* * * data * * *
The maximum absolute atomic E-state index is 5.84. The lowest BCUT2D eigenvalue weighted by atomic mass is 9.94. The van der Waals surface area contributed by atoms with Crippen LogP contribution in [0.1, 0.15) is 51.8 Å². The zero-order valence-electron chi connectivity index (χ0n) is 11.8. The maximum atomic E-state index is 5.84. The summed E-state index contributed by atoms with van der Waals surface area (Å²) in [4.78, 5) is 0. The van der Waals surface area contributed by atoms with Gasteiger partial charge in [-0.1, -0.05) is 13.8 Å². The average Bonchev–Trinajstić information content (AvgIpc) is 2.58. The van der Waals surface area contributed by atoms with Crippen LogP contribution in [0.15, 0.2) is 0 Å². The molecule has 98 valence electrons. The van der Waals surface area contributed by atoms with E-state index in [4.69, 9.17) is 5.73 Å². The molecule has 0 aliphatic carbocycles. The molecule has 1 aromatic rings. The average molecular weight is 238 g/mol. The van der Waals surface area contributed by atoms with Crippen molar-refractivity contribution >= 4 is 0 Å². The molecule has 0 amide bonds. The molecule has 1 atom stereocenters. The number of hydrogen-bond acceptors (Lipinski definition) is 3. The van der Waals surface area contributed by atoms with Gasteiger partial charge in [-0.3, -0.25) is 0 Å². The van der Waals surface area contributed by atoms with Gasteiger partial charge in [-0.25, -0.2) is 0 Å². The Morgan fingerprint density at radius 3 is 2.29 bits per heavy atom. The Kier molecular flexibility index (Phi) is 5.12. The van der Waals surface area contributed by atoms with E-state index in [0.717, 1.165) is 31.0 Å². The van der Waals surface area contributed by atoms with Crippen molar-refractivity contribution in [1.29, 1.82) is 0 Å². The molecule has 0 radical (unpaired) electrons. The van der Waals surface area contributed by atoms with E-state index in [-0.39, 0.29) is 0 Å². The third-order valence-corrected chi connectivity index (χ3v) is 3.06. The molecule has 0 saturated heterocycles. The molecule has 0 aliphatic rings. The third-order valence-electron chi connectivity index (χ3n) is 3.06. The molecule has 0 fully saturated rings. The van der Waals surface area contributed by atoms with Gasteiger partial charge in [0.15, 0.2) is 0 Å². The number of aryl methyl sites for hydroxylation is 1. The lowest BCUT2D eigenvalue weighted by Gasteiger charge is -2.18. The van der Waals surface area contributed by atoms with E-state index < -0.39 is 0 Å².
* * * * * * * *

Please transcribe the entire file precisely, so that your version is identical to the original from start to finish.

The maximum absolute atomic E-state index is 5.84. The lowest BCUT2D eigenvalue weighted by atomic mass is 9.94. The van der Waals surface area contributed by atoms with Crippen LogP contribution in [0.1, 0.15) is 51.8 Å². The zero-order valence-electron chi connectivity index (χ0n) is 11.8. The maximum atomic E-state index is 5.84. The summed E-state index contributed by atoms with van der Waals surface area (Å²) in [4.78, 5) is 0. The van der Waals surface area contributed by atoms with Gasteiger partial charge in [-0.1, -0.05) is 13.8 Å². The average Bonchev–Trinajstić information content (AvgIpc) is 2.58. The van der Waals surface area contributed by atoms with Crippen LogP contribution in [0.15, 0.2) is 0 Å². The molecule has 98 valence electrons. The van der Waals surface area contributed by atoms with E-state index in [4.69, 9.17) is 5.73 Å². The molecule has 0 aliphatic carbocycles. The molecule has 1 aromatic rings. The average molecular weight is 238 g/mol. The van der Waals surface area contributed by atoms with Crippen molar-refractivity contribution >= 4 is 0 Å². The molecule has 0 amide bonds. The molecule has 1 atom stereocenters. The number of hydrogen-bond acceptors (Lipinski definition) is 3. The van der Waals surface area contributed by atoms with Gasteiger partial charge in [-0.3, -0.25) is 0 Å². The van der Waals surface area contributed by atoms with Gasteiger partial charge in [-0.25, -0.2) is 0 Å². The Morgan fingerprint density at radius 3 is 2.29 bits per heavy atom. The Kier molecular flexibility index (Phi) is 5.12. The van der Waals surface area contributed by atoms with E-state index in [0.717, 1.165) is 31.0 Å². The van der Waals surface area contributed by atoms with Crippen molar-refractivity contribution in [1.29, 1.82) is 0 Å². The molecule has 0 radical (unpaired) electrons. The van der Waals surface area contributed by atoms with E-state index in [-0.39, 0.29) is 0 Å². The third-order valence-corrected chi connectivity index (χ3v) is 3.06. The molecule has 0 saturated heterocycles. The molecule has 0 aliphatic rings. The third-order valence-electron chi connectivity index (χ3n) is 3.06. The molecule has 0 fully saturated rings. The van der Waals surface area contributed by atoms with Gasteiger partial charge in [0.15, 0.2) is 0 Å². The number of aryl methyl sites for hydroxylation is 1. The lowest BCUT2D eigenvalue weighted by Gasteiger charge is -2.18. The van der Waals surface area contributed by atoms with E-state index < -0.39 is 0 Å².